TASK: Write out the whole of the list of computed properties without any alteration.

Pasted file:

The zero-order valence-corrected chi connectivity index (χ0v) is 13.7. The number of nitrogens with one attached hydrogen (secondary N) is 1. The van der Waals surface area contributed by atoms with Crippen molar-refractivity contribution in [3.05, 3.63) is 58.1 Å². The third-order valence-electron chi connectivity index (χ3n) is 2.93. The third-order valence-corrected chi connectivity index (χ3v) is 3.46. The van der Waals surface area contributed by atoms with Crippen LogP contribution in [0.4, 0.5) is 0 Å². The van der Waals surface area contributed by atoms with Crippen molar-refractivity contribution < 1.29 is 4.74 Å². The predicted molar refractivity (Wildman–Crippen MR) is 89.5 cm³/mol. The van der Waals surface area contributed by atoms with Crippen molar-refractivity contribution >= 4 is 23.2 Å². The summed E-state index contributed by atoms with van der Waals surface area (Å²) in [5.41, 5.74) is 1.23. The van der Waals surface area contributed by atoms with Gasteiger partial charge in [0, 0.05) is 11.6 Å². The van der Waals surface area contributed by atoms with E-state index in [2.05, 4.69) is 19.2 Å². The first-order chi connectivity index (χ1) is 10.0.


The zero-order valence-corrected chi connectivity index (χ0v) is 13.7. The number of nitrogens with one attached hydrogen (secondary N) is 1. The van der Waals surface area contributed by atoms with Crippen molar-refractivity contribution in [3.05, 3.63) is 58.1 Å². The third-order valence-electron chi connectivity index (χ3n) is 2.93. The third-order valence-corrected chi connectivity index (χ3v) is 3.46. The van der Waals surface area contributed by atoms with Crippen LogP contribution in [0.4, 0.5) is 0 Å². The van der Waals surface area contributed by atoms with Crippen molar-refractivity contribution < 1.29 is 4.74 Å². The predicted molar refractivity (Wildman–Crippen MR) is 89.5 cm³/mol. The van der Waals surface area contributed by atoms with Crippen molar-refractivity contribution >= 4 is 23.2 Å². The summed E-state index contributed by atoms with van der Waals surface area (Å²) in [5.41, 5.74) is 1.23. The van der Waals surface area contributed by atoms with Gasteiger partial charge in [0, 0.05) is 11.6 Å². The van der Waals surface area contributed by atoms with E-state index in [2.05, 4.69) is 19.2 Å². The first-order chi connectivity index (χ1) is 10.0.